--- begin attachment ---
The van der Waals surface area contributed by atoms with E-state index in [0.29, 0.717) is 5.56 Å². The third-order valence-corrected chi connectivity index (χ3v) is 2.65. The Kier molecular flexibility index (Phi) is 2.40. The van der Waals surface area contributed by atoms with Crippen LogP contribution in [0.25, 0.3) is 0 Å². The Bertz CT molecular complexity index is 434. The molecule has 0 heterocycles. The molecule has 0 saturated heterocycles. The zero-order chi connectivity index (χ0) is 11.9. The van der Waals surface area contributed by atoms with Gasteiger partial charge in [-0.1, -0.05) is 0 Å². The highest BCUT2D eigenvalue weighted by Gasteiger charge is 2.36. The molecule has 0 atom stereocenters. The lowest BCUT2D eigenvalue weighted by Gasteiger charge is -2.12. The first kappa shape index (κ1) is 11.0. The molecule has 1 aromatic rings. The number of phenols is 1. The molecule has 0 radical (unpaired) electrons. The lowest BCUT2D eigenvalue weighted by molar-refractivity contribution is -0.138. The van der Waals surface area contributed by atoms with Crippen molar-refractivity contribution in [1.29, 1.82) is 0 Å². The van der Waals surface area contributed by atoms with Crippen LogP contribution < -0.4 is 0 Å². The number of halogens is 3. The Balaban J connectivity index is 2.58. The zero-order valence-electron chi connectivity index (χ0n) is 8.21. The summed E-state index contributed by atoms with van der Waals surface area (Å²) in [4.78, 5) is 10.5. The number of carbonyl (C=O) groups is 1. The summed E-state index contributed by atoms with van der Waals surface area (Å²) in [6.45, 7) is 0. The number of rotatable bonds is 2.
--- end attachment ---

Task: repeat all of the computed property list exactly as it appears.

The van der Waals surface area contributed by atoms with E-state index in [0.29, 0.717) is 5.56 Å². The third-order valence-corrected chi connectivity index (χ3v) is 2.65. The Kier molecular flexibility index (Phi) is 2.40. The van der Waals surface area contributed by atoms with Crippen LogP contribution in [0.25, 0.3) is 0 Å². The Bertz CT molecular complexity index is 434. The molecule has 0 heterocycles. The molecule has 0 saturated heterocycles. The zero-order chi connectivity index (χ0) is 11.9. The van der Waals surface area contributed by atoms with Gasteiger partial charge in [-0.1, -0.05) is 0 Å². The highest BCUT2D eigenvalue weighted by Gasteiger charge is 2.36. The molecule has 0 atom stereocenters. The lowest BCUT2D eigenvalue weighted by Gasteiger charge is -2.12. The first kappa shape index (κ1) is 11.0. The molecule has 1 aromatic rings. The number of phenols is 1. The molecule has 0 radical (unpaired) electrons. The lowest BCUT2D eigenvalue weighted by molar-refractivity contribution is -0.138. The van der Waals surface area contributed by atoms with Crippen molar-refractivity contribution in [1.29, 1.82) is 0 Å². The van der Waals surface area contributed by atoms with Crippen LogP contribution < -0.4 is 0 Å². The number of halogens is 3. The Balaban J connectivity index is 2.58. The zero-order valence-electron chi connectivity index (χ0n) is 8.21. The summed E-state index contributed by atoms with van der Waals surface area (Å²) in [4.78, 5) is 10.5. The number of carbonyl (C=O) groups is 1. The summed E-state index contributed by atoms with van der Waals surface area (Å²) in [6.45, 7) is 0. The number of rotatable bonds is 2.